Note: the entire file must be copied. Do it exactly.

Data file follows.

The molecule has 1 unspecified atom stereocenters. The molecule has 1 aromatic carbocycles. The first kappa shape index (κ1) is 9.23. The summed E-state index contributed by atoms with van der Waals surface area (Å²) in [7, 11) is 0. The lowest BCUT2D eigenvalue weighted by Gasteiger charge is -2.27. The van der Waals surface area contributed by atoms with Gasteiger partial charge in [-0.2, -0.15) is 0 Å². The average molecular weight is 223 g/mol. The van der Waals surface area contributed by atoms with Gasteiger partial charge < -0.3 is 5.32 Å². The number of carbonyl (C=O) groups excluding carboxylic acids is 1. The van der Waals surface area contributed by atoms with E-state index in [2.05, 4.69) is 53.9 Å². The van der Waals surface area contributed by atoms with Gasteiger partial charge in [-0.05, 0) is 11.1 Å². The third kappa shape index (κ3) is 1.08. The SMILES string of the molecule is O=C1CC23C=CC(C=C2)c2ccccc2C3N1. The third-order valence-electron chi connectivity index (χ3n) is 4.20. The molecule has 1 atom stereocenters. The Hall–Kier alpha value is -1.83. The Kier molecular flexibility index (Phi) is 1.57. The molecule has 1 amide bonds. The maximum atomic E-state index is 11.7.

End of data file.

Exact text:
The molecule has 1 unspecified atom stereocenters. The molecule has 1 aromatic carbocycles. The first kappa shape index (κ1) is 9.23. The summed E-state index contributed by atoms with van der Waals surface area (Å²) in [7, 11) is 0. The lowest BCUT2D eigenvalue weighted by Gasteiger charge is -2.27. The van der Waals surface area contributed by atoms with Gasteiger partial charge in [-0.2, -0.15) is 0 Å². The average molecular weight is 223 g/mol. The van der Waals surface area contributed by atoms with Gasteiger partial charge < -0.3 is 5.32 Å². The number of carbonyl (C=O) groups excluding carboxylic acids is 1. The van der Waals surface area contributed by atoms with E-state index in [2.05, 4.69) is 53.9 Å². The van der Waals surface area contributed by atoms with Gasteiger partial charge in [-0.05, 0) is 11.1 Å². The third kappa shape index (κ3) is 1.08. The SMILES string of the molecule is O=C1CC23C=CC(C=C2)c2ccccc2C3N1. The third-order valence-electron chi connectivity index (χ3n) is 4.20. The molecule has 1 atom stereocenters. The Hall–Kier alpha value is -1.83. The Kier molecular flexibility index (Phi) is 1.57. The molecule has 1 amide bonds. The maximum atomic E-state index is 11.7.